by Bill Markley

You never know when you’ll breathe your last.

Antarctica, December 1973, Jim Borchers and I had spent four months at McMurdo Station, a US base on Ross Island, and at a field camp on the shore of Lake Bonney in the Dry Valleys. We were working as part of a Virginia Tech research team—freezing and dreaming of snorkeling off tropical islands in the South Pacific. Jim was so determined to snorkel that he kept his snorkeling gear with him even in Antarctica fearing it might be lost otherwise.

This was my second trip to Antarctica or The Ice as the locals call it. On our return to the States, Jim and I had arranged two months R&R in New Zealand.

Jim and I belonged to the Delta Kappa Epsilon Fraternity. Johnny Weld, a fellow Deke, was working for the Peace Corp in the Tonga Islands. Jim and I decided to make our way there for a visit and snorkel in Tonga’s tropical waters. We had written Johnny telling him of our plans, and approximately when we would arrive.

The Kingdom of Tonga, nicknamed The Friendly Islands and located in the South Pacific east of Fiji along the International Dateline, is the last Polynesian kingdom.

Our C-141 military flight left the Antarctic ice runway and eight hours later landed at Christchurch on New Zealand’s South Island. Jim and I took a ferry to Wellington on the North Island, caught rides with friends, and hitchhiked to Auckland, New Zealand’s largest city. From there, we caught a flight to Fiji’s largest island, Viti Levu. We took an open-air bus filled with locals one hundred miles across the island from Nadi to Suva the port city. In Suva, we booked passage on the Aonui, a ship hauling a load of concrete to Tonga. We had to wait in Suva a week for our ship to arrive.

During our stay in Suva, Jim and I camped in the backyard of The Sea View Guest House, a bordello. Don’t worry, Jim and I had little money to spare. As we pitched our tent under the Sea View’s clothesline, a crowd of Fijians gathered round to watch us. We may have been the first Americans they had ever seen camp in their neighborhood.

Just several hours before the Aonui was to leave, Jim and I ran into Johnny on the streets of Suva. He had been unsure as to when we would arrive and was now on vacation. Johnny told us we could live in his hut as long as we were in Tonga, and where we could find its key.

After several days at sea, our ship arrived in the Kingdom of Tonga. The captain told us that the Aonui would most likely leave sometime the next day. If we were going to snorkel, today was the day. At Nuku’alofa, the capital city on Tongatapu Island, we spent a good part of the day entangled in and extracting ourselves from the customs bureaucracy. Then we had to wait at the Peace Corps office for what seemed an eternity until someone was available to show us the way to Johnny’s hut.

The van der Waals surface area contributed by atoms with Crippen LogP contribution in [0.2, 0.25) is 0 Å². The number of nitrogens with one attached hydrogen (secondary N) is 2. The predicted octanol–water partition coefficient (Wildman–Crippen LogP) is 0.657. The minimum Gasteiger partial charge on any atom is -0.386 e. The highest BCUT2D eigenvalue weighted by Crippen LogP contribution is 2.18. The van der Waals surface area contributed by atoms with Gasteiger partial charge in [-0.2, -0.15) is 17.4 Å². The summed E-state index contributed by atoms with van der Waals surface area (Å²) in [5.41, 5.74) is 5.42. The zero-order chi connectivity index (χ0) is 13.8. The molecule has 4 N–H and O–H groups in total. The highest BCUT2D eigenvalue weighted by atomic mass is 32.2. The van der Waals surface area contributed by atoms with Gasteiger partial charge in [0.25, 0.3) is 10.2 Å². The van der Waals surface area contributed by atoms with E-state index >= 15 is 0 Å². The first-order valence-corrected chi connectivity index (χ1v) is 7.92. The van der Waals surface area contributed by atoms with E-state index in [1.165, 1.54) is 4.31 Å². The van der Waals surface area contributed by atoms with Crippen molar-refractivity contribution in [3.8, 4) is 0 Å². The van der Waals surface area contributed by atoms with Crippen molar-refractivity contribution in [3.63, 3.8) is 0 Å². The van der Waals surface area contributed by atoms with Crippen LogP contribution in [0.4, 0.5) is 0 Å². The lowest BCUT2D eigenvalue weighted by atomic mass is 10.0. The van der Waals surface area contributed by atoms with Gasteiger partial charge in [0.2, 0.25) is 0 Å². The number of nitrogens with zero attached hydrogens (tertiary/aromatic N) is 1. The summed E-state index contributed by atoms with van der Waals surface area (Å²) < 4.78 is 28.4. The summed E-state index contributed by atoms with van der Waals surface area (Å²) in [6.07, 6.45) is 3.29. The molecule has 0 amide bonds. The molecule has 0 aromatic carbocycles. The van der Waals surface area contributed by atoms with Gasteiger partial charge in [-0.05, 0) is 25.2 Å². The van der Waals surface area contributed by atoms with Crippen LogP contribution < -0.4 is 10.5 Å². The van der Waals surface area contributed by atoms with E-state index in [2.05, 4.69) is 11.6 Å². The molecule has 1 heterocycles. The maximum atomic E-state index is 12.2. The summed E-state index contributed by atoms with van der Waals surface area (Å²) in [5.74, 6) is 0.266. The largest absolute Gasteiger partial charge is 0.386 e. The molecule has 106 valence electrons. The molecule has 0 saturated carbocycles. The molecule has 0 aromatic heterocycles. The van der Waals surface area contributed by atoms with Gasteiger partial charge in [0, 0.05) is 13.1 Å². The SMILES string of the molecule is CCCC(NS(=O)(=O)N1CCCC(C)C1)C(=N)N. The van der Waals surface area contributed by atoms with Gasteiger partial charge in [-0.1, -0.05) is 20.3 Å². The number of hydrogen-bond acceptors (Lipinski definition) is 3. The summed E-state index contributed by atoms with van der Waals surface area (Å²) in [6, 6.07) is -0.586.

Arriving at the hut, Jim and I were excited to get snorkeling. We quickly changed into swimming trunks. Jim had his snorkel, mask, flippers, and reef sandals. Johnny had snorkeling gear in the hut that he said I could use.

It was late in the day as Jim and I left the hut and walked toward the shore. Crossing the unpaved road, we headed down to the long narrow beach. We waded and swam through the waist-to-chest deep, shallow lagoon out to the reef. The lagoon was about three hundred yards wide from beach to reef. The coral rock of the reef was slightly higher than the lagoon. The ocean’s waves washed over the top of it. Jim and I were the only people out there.

Sitting on the reef, Jim instructed me how to strap the flippers on my feet, and fit the mask and snorkel to my face and mouth. He had snorkeled many times, but I was a beginner.

We slipped over the side into the ocean and out away from the coral barrier trying not to get cut by the sharp coral rock. We swam with the reef to our left and the open ocean to our right. The reef wall dropped down to about twenty-five feet below the surface. Interlaced flat pancakes of red, yellow, and orange coral with occasional brown antler coral covered the live coral wall. Vehicle-sized brain coral and purplish sea fans dotted the ocean bottom. Solitary fish were brilliant in color; schools of fish coordinated their movement together almost as one organism. The water was clear and warm. It was like swimming in an aquarium. We weren’t in Antarctica anymore.